She couldn’t take one more turn on the old rope swing Steve had put up when they first learned they were expecting. Like buying a football and a new tricycle, it meant there was a future, that there would be a child, that they would be a family.

She set her feet firmly and resolutely on the unmown grass and stood up from the swing, letting it lap against the back of her thighs, then turned slowly back toward the house and the realtor’s brand new, cherry red mini-van. The upstairs windows were open and the voices of that other family drifted down to her. She could hear the children, a boy and a girl, running through the empty halls, the mother yelling at them. The realtor was pulling back the gauze curtains to display the view that had sold her initially, out across the eight acres to the pond and beyond the pond to the grove of redwoods and beyond that, the ocean.

Steve had decided not to come this time. He hadn’t been back to the house since they spent the three months in the hospital. Three months of hope and planning. He would shuttle from the house to the hospital with Polaroids for her of the work he’d completed. He took several panoramic shots of the view from their bedroom window and she had propped them up against her stomach, memorizing every mote of light and planning when she could be back in the big bedroom with the fireplace and the basinet.

He hadn’t told her about the swing. That had been a surprise. She’d found it when she returned alone to the house, to pack it up after the baby was gone and after Steve was gone. And every time since, whenever she’d come back, she’d stop at the swing and sit down and push herself back and forth. It was comforting. Swing time was time standing still. As long as she was on the swing, Steve was cooking dinner on the backyard grill, the baby was napping upstairs and she was making plans for the future. When she stepped away from the swing, she had to walk back into her new reality.

Peg, the realtor was practically skipping out across the driveway toward her. “I think we have a live one,” she said, about to explode.

“Great, that’s great.” She felt as if she was smiling with all she had at Peg, but Peg’s face wrinkled up.

“What is it? Having second thoughts? You just say the word and I’ll drive them right back into town, no problem.”

She felt Peg’s hand on her arm as if someone was trying to reach her from far away, as if she was in a boat that was slowly drifting out to sea and a voice somewhere back on land was calling to her.

“No, I’m sure.” She tried for the right words, the words to describe the mood she was not feeling.  “I’m thrilled you’ve found a buyer. Really. This is exactly what I want.” She watched carefully as Peg’s face lightened. “I really appreciate all your help in getting it sold.”

Peg squeezed her arm, then turned and rushed back in to continue shepherding her buyers.

Maybe if she just sat right down here for a moment, yes, that would feel good. She turned back around toward the meadow and instead of sitting down she started walking. The sun was hinting it might be about to go down. Somewhere fog was rolling in, she couldn’t see it, but she could feel the chill in the air, feel it envelope her face and start to cut through her summer dress. She wondered if the water in the pond was chilly, if the fish were out of hibernation, if the foxes had gotten to them. She wondered if the woods were full of hunters, if she walked into the redwoods would they completely block the sun. And if she lay down in the underbrush, would her body make an impression, would the needles cut into her flesh and leave a tattoo.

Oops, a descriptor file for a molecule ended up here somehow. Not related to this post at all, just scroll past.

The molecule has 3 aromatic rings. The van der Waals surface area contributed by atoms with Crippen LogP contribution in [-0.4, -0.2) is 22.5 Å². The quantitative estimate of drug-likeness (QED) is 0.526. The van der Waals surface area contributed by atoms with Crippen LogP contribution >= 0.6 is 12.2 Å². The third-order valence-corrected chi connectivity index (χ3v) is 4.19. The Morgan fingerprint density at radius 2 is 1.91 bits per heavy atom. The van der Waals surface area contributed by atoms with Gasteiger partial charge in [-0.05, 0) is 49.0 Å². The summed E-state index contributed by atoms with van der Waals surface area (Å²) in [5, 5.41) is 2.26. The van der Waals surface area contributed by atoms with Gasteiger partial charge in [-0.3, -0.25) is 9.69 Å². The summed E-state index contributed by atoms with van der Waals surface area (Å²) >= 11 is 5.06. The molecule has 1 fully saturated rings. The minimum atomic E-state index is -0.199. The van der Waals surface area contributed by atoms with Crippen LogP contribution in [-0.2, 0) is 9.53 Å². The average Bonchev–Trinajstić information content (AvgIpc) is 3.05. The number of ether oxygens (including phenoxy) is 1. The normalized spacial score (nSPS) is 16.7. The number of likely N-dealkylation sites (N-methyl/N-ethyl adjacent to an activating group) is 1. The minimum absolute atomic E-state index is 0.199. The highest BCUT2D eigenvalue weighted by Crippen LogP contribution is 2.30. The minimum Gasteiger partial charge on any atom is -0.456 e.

In the distance, something like a horn honking, maybe some voices. She quickened her pace. When she got to the pond, she took off her sandals and waded in up to her thighs. The water was cold and murky. She could feel small fish swimming around her ankles, brushing up against her skin, taking nibbles.

She waded out the other side of the pond and headed into the woods. The sun became streaks of light stippling the ground, her face and everything around her. She put a hand out and stripped off a piece of redwood bark, held it up to her nose and took in the clean, earthy smell. Then she came to the place she had seen in her dreams, a circle of redwoods with a perfect bed of new growth needles below. All was in shadow.

The night they lost the baby she made up her mind to come to this place. It was the only thing to do. The one good thing to do.

She looked up through the arms of the redwoods and watched as the light drifted away. She gathered fallen branches and loose needles to cover her arms and legs, then turned her face to the night sky biting down on the bark. It turned into flowers in her mouth. Redwood seedlings sprouted up between her fingers. A family of mice took up residence in one of the large pockets of her cotton dress. A pair of western tanagers collected strands of her hair. A red fox chased away a vole that had taken up residence in one of her discarded sandals. He pushed his nose up against her cheek and closed his eyes against the coming cold.

CDKidderAbout Cheryl: Cheryl Diane Kidder’s work has twice been nominated for a Pushcart Prize. She was also short-listed on storySouth’s Million Writer’s Award. Her work has appeared in two anthologies: Ava Gardner: Touches of Venus, and Meg Files’ Write From Life. Cheryl has a B.A. in Creative Writing from San Francisco State University. Her work has appeared or is forthcoming in: CutThroat Magazine, Brevity Magazine, Pembroke Magazine, Stirring: A Literary Collection, Penduline, Dogzplot, Watercress Journal, The Northville Review, JMWW, Identity Theory, Map Literary, The Atticus Review, The New Purlieu Review, Eclectica, Word Riot, among others. Her blog is Truewest, and she’s at Poets & Writers.